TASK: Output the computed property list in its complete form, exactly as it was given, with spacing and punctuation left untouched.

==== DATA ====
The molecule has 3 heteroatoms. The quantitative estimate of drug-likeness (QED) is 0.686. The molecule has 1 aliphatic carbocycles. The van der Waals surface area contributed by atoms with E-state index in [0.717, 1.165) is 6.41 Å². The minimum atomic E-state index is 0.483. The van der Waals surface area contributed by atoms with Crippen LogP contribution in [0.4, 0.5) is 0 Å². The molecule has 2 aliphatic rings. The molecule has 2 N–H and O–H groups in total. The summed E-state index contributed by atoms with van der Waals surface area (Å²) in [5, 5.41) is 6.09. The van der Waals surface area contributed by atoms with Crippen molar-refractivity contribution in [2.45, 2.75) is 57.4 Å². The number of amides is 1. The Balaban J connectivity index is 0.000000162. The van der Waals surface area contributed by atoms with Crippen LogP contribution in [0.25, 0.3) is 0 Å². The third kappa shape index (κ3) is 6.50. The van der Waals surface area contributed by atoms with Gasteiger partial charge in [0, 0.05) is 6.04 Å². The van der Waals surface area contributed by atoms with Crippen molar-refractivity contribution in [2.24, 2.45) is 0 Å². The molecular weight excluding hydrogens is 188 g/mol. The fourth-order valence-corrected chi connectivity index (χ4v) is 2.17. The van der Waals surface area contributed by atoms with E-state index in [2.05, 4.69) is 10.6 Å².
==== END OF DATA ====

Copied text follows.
The molecule has 3 heteroatoms. The quantitative estimate of drug-likeness (QED) is 0.686. The molecule has 1 aliphatic carbocycles. The van der Waals surface area contributed by atoms with E-state index in [0.717, 1.165) is 6.41 Å². The minimum atomic E-state index is 0.483. The van der Waals surface area contributed by atoms with Crippen LogP contribution in [0.4, 0.5) is 0 Å². The molecule has 2 aliphatic rings. The molecule has 2 N–H and O–H groups in total. The summed E-state index contributed by atoms with van der Waals surface area (Å²) in [5, 5.41) is 6.09. The van der Waals surface area contributed by atoms with Crippen molar-refractivity contribution in [2.45, 2.75) is 57.4 Å². The number of amides is 1. The Balaban J connectivity index is 0.000000162. The van der Waals surface area contributed by atoms with Crippen LogP contribution in [0.25, 0.3) is 0 Å². The third kappa shape index (κ3) is 6.50. The van der Waals surface area contributed by atoms with Gasteiger partial charge in [0, 0.05) is 6.04 Å². The van der Waals surface area contributed by atoms with Crippen molar-refractivity contribution in [2.24, 2.45) is 0 Å². The molecular weight excluding hydrogens is 188 g/mol. The fourth-order valence-corrected chi connectivity index (χ4v) is 2.17. The van der Waals surface area contributed by atoms with E-state index in [2.05, 4.69) is 10.6 Å².